An increasing number of Iraqi migrants are leaving Germany and returning to their home country after becoming disillusioned with their new lives Europe.
Having been sold the idea of a flourishing jobs-market, good housing and an opportunity to have their families join them, they are finding the reality of life in Germany disappointing.
The huge influx of migrants has taken its toll on Germany's resources, and new arrivals complain of overcrowded refugee centres, 'terrible food' and Germans 'looking at us like bums'.
In 2015, Germany took in more than 1.1million refugees and migrants, and as a result, the asylum application process has become increasingly ardous.
Struggling volunteers buckle under the pressure of the sheer numbers, refugee centres have become overcrowded and integration into German society is taking longer.
A tightening of rules last autumn also made it more difficult to send for family members after being given asylum, something which many had counted on when making the journey across the Mediterranean.
In addition, there has been growing anti-immigrant sentiments in Germany and across Europe, with Muslims the main targets of far-right hatred.
Now, a growing number of asylum seekers are returning home, having found themselves bitterly disappointed with Europe.
'What I've seen in Europe is not what I dreamed about. It's not what [the smugglers] told me it would be,' Gazwan Abdulhasen Abdulla, a 37-year-old who had worked as a truck driver in Iraq, told the LA Times.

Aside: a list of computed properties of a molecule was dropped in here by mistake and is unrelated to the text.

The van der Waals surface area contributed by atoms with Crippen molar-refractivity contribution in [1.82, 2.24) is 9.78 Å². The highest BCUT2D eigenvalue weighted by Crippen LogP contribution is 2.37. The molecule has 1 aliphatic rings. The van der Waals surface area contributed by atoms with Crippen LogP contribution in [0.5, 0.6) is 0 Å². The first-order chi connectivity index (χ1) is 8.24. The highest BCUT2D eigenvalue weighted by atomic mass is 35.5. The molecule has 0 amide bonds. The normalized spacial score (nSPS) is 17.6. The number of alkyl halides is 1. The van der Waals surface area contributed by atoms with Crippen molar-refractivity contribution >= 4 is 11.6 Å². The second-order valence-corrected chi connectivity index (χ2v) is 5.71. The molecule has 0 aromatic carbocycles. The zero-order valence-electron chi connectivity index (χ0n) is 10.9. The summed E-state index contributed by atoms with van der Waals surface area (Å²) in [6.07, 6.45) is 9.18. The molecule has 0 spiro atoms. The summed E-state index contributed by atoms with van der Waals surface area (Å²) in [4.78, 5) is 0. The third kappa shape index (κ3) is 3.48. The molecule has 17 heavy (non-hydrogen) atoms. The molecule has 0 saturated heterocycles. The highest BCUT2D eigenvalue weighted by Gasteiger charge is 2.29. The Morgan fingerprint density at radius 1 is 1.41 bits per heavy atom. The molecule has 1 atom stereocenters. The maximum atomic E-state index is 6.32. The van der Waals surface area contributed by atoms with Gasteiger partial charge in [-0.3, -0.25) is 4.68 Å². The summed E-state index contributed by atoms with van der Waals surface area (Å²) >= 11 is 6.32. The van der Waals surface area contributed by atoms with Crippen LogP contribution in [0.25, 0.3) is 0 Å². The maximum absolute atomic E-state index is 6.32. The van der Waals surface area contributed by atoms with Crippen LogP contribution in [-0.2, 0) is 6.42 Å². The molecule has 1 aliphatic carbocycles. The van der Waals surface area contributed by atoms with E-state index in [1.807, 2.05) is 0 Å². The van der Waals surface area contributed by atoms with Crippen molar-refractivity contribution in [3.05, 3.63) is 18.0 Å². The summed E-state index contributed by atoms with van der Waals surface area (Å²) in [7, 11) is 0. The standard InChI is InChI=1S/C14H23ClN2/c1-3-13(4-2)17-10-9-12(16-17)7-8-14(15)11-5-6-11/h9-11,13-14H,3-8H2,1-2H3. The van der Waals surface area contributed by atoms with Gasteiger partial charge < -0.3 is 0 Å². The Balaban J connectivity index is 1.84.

After paying a substantial sum to smugglers to travel to Europe, he is now returning to his wife and four children in Basra, along with 150 others on a one-way ticket to Iraq.
'The food was terrible, so disgusting that not even animals should be fed it. They made us sleep in these cold, empty buildings and when someone said they were sick, they just ignored us.
'You could feel it everywhere that Germans looked down at us like we were bums. I miss my family and can't wait to get home.'
Similar trends have been seen in Scandinavia, with an increasing number of refugees and migrants withdrawing their applications and returning home.
In Sweden, the number of withdrawn asylum applications has risen in recent months, from an average of 300 per month to nearly 630 in November last year. In the first ten days of December, 239 withdrew their applications.
Angela Merkel’s policy defended after thinly-veiled criticism by French prime minister...